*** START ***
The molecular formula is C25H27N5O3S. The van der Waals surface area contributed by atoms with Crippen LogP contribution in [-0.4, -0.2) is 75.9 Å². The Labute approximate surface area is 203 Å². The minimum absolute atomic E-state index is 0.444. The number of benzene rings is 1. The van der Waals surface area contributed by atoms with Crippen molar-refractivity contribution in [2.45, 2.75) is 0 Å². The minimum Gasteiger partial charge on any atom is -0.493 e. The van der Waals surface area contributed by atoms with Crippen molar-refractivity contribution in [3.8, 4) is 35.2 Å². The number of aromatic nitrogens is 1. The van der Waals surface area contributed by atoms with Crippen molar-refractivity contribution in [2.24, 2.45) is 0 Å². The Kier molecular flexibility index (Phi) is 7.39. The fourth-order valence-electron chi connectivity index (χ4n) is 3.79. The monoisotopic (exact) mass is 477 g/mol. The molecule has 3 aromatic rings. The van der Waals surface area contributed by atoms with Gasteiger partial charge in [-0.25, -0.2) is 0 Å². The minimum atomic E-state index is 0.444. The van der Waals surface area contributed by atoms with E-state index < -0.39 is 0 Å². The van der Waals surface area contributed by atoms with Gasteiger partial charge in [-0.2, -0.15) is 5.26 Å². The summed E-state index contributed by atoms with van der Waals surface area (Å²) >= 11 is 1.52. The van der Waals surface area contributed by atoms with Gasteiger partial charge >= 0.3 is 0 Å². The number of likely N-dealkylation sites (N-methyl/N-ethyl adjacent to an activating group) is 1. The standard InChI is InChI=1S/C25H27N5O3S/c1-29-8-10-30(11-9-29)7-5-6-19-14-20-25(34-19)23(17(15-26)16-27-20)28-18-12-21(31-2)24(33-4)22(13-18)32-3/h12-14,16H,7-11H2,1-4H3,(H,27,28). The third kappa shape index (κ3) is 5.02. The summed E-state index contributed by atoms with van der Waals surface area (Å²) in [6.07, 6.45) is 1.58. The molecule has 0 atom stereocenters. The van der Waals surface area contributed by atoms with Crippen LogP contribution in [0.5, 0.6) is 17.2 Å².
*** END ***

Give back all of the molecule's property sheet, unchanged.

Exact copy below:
The molecular formula is C25H27N5O3S. The van der Waals surface area contributed by atoms with Crippen LogP contribution in [-0.4, -0.2) is 75.9 Å². The Labute approximate surface area is 203 Å². The minimum absolute atomic E-state index is 0.444. The number of benzene rings is 1. The van der Waals surface area contributed by atoms with Crippen molar-refractivity contribution in [2.45, 2.75) is 0 Å². The minimum Gasteiger partial charge on any atom is -0.493 e. The van der Waals surface area contributed by atoms with Crippen molar-refractivity contribution in [3.8, 4) is 35.2 Å². The number of aromatic nitrogens is 1. The van der Waals surface area contributed by atoms with Crippen molar-refractivity contribution in [2.24, 2.45) is 0 Å². The Kier molecular flexibility index (Phi) is 7.39. The fourth-order valence-electron chi connectivity index (χ4n) is 3.79. The monoisotopic (exact) mass is 477 g/mol. The molecule has 3 aromatic rings. The van der Waals surface area contributed by atoms with Gasteiger partial charge in [-0.25, -0.2) is 0 Å². The minimum atomic E-state index is 0.444. The van der Waals surface area contributed by atoms with E-state index < -0.39 is 0 Å². The van der Waals surface area contributed by atoms with Gasteiger partial charge in [-0.2, -0.15) is 5.26 Å². The summed E-state index contributed by atoms with van der Waals surface area (Å²) >= 11 is 1.52. The van der Waals surface area contributed by atoms with Gasteiger partial charge >= 0.3 is 0 Å². The number of likely N-dealkylation sites (N-methyl/N-ethyl adjacent to an activating group) is 1. The standard InChI is InChI=1S/C25H27N5O3S/c1-29-8-10-30(11-9-29)7-5-6-19-14-20-25(34-19)23(17(15-26)16-27-20)28-18-12-21(31-2)24(33-4)22(13-18)32-3/h12-14,16H,7-11H2,1-4H3,(H,27,28). The third kappa shape index (κ3) is 5.02. The summed E-state index contributed by atoms with van der Waals surface area (Å²) in [6.07, 6.45) is 1.58. The molecule has 0 atom stereocenters. The van der Waals surface area contributed by atoms with Crippen LogP contribution in [0.5, 0.6) is 17.2 Å².